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Old 08-28-12, 09:35 AM   #1
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quill stem won't stay put!

Hi, i have a 1 1/8" quill stem that won't stay put in the steerer tube. I had a problem with the headset not staying tight, so I installed a top lock nut from a different headset (still 1 1/8" threaded) because I had gouged the edges on the original lock nut pretty decently. I got the headset adjusted just fine, but now I can't get the stem to stay in place! It seems to just barely take any allen wrenching to bottom out at max tightness, and then it definitley doesn't stay put when I push on the handlebars.

Any ideas about how I managed to mess this up? I could try the original headset locknut again, but I can't see how this would matter. The stem itself slides down through the lock nut just fine, so wouldn't that eliminate it as a problem source?

Thanks,

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Old 08-28-12, 10:12 AM   #2
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I can't see the locknut having any effect. The quill tensions itself against the inside wall of the steerer tube. Perhaps is seems backwards, but have you tired cleaning and some light lubrication on the quill, steerer and wedge assembly? Perhaps something is not able to get tightened enough to hold.

Have you tried a different stem just to see if it holds tight?
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Old 08-28-12, 10:14 AM   #3
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7/8" stem in a 1" fork? My old Shogun is 1 1/8 threaded fork with a 7/8 stem,it has an extra thick steerer tube.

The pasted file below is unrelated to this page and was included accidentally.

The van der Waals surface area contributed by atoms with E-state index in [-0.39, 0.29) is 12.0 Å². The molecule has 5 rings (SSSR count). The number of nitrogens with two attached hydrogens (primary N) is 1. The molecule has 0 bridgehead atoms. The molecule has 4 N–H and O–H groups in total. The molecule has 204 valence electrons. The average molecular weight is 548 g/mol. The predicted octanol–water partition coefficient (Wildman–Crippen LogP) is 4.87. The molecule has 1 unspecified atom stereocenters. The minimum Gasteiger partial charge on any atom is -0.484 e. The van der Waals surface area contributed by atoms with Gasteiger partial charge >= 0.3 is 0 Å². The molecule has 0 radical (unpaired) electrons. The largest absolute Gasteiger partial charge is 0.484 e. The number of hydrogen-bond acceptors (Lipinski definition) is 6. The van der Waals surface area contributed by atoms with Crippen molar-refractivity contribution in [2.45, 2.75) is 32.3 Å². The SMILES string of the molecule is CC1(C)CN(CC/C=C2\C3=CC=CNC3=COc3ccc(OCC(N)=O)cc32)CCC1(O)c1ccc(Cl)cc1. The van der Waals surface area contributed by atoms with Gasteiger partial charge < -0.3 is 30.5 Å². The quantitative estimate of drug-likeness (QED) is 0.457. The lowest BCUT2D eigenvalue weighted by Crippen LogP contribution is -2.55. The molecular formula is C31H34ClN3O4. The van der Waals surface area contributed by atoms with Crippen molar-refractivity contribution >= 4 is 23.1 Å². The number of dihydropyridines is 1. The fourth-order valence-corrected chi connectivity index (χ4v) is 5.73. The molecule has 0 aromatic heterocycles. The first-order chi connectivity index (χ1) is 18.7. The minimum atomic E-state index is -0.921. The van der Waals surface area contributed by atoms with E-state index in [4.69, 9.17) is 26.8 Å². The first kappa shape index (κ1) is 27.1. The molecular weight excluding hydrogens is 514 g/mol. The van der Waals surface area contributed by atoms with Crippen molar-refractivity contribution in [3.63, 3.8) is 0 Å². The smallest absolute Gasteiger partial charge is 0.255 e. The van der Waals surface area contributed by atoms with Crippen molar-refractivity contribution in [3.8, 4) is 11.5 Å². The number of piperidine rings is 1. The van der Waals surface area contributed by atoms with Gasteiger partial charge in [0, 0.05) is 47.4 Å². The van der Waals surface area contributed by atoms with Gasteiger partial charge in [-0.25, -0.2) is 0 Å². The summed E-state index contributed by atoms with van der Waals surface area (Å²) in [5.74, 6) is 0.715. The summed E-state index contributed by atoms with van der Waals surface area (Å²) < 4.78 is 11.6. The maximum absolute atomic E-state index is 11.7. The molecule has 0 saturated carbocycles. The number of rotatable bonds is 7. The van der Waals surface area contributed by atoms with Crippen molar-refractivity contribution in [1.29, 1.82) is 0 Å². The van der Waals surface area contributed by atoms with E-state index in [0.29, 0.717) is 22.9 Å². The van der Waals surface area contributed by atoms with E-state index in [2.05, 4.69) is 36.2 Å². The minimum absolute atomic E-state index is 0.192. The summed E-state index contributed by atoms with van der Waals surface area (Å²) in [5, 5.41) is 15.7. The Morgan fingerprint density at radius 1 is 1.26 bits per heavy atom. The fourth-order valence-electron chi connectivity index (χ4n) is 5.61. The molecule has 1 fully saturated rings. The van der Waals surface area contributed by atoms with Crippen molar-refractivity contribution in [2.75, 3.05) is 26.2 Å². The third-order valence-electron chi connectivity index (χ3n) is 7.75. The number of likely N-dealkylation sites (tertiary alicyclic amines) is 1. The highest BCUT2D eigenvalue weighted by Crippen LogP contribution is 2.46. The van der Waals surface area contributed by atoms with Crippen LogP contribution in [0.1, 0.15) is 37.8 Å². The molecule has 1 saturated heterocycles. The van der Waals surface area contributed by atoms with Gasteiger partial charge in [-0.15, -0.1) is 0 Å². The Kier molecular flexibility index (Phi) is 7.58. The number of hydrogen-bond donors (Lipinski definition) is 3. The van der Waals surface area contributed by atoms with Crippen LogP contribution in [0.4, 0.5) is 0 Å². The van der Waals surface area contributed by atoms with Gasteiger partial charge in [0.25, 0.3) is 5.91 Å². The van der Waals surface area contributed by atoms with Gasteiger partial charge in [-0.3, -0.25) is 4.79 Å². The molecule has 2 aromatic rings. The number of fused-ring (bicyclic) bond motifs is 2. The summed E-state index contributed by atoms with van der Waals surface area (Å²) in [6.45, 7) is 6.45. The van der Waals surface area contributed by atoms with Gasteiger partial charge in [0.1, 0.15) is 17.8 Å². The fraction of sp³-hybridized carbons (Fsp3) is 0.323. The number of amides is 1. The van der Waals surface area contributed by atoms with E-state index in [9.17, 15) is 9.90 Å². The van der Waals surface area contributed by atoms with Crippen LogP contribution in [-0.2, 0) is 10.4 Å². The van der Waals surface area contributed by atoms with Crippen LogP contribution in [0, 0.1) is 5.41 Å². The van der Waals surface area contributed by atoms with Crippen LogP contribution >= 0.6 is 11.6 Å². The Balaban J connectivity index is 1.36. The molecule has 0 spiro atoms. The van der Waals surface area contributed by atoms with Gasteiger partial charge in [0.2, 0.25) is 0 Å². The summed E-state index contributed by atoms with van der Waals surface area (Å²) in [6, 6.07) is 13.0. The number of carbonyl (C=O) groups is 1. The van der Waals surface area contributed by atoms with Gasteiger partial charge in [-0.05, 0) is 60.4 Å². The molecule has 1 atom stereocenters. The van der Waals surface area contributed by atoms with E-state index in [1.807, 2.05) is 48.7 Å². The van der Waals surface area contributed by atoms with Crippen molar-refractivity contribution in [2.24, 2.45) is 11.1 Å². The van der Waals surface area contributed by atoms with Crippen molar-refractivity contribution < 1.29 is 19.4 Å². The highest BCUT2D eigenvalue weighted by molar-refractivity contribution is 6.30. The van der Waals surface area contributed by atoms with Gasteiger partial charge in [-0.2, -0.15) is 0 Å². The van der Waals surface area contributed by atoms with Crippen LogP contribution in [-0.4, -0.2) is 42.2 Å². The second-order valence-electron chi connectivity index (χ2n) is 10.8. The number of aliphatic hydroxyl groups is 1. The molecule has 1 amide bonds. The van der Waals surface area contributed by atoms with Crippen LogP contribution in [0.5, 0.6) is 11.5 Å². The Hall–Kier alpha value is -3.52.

Not much to go wrong,threads messed up/rusted on the bolt?

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Old 08-28-12, 10:27 AM   #4
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First, what kind of wedge is on the bottom of the stem, is it a slant type wedge or a conical one. I think Slant type wedges grab on to steerer tubes much better than conical style wedges. You might consider switching over to a slant type if you can't make a conical wedge work out for your bike. Make sure the quill wedge isn't hanging up on a dent or a burrs at the bottom of the stem. if it is, you need to file/smoothen it out so that the wedge will have full movement. I also agree that you should thoroughly clean up the steerer tube interior to get rid of any built up grease and just lightly oil the stem before reinstalling it to avoid any future corrosion caused seizures. I really think that sometimes people tend to over lubricate their stems and seatposts which sometimes results in them not being able to make them stay put, no matter how tight they set their clamps or wedges.
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Old 08-28-12, 10:47 AM   #5
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Thanks for the responses! More detail:

I tried 2 stems, both greased and are slant wedge types. Both slip under medium torsion on the handlebars.

one weird thing is that with both stems it seems like the stem bolt travels only a very little distance before meeting the "tight" setting....which I don't recall in the past. It seems like the bolts used to turn quite a ways under increasing tightness when I would tighten them.

I'll start by cleaning out the steerer tube and stem with a solvent, then just apply light oil....maybe it's over-greased? It that doesn't work, I guess I better look at the fork and determine if it's chipped or bulged or cracked or something.